Someone named Andre (there are like, 50 people named Andre that work at this resort, so no clue if that’s really his name or just the default nametag he grabbed that day…) came over and told us that he was the butler manager. We told him about our difficulties, and he took a few notes and asked that we give them a chance to make it right. The sales staff all acted super surprised when we mentioned that our second butler had never shown up – and I immediately felt bad for finking out my butler team, until the hubby reminded me that we were paying over a grand a night for this service, and there should be nothing “fink-worthy” going down in the first place.

With that burden off our chests, we went to the bar for a bit, and soon got another call from our butler.  She sounds irritable now, like she was aware that we’d complained. “The Thai restaurant is available after all,” she told us, and asked if we’d like to switch back to the original restaurant order we’d requested.  “Sure,” we said.  She also asks about our request for a cabana the next day; would we like it the whole day or only half day? We asked for it for the afternoon, 12-5pm, and agreed to pay the upcharge for the cabana.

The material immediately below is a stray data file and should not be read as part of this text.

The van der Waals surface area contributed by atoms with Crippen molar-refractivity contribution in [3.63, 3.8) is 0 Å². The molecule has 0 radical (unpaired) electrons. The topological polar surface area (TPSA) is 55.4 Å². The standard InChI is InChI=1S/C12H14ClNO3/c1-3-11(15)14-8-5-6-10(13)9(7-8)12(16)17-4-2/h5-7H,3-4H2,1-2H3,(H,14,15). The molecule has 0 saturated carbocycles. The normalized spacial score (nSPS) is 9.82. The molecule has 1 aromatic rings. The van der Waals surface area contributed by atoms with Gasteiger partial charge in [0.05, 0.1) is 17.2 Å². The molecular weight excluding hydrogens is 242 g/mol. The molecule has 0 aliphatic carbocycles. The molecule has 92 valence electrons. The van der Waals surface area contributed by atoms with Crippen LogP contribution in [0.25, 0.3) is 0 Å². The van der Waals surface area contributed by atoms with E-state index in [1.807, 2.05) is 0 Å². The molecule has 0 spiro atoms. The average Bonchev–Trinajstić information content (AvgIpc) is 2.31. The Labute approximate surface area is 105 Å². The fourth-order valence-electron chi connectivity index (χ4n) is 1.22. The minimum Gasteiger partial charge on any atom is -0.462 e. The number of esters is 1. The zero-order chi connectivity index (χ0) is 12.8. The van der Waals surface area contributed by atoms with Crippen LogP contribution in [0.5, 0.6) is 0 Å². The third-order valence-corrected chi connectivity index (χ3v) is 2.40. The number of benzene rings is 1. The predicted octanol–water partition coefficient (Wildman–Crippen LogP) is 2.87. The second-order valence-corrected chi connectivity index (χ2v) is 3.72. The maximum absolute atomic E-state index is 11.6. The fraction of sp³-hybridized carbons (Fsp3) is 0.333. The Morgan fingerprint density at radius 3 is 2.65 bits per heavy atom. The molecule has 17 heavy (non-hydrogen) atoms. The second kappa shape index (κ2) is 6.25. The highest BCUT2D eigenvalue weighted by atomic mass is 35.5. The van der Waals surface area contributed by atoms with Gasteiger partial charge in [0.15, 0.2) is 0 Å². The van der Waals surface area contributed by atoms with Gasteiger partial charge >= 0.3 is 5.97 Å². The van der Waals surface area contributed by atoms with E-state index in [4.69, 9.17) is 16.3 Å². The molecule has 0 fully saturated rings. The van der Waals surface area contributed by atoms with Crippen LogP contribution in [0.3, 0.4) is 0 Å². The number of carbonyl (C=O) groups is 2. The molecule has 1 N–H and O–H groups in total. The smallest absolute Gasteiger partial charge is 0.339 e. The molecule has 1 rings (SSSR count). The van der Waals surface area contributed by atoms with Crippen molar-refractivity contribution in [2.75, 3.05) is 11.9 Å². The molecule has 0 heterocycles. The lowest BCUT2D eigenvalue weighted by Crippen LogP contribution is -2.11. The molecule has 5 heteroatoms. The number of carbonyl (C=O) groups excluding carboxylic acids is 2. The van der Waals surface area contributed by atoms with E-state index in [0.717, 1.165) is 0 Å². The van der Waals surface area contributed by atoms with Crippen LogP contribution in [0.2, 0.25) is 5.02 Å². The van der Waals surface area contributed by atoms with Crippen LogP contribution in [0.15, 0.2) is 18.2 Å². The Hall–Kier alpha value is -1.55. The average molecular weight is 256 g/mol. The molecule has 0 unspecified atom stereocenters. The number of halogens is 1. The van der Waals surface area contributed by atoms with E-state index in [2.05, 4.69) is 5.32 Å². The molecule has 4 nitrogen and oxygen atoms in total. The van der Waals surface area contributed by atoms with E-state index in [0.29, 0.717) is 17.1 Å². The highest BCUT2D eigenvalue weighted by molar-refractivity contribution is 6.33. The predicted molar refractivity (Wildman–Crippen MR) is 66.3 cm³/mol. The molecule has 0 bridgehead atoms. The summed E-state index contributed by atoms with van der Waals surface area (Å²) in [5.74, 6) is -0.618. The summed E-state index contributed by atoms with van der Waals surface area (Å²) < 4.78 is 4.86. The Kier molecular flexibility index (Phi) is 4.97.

Around 5, we headed back to our room to see that it had finally been cleaned, bourbon had been placed in the mini bar, and it seemed like someone has at least *tried* (unsuccessfully, though) to attend to the horrible, horrible water pressure situation in the shower. (It was like showering in a water fountain.) Still, we were cheered by at least some improvement and held out hope that things would get better from here.

We proceeded to get ready for dinner and called the butler just to confirm the time and when we needed to be on the shuttle, as the Thai restaurant is over on the resort’s private island. We just needed a time.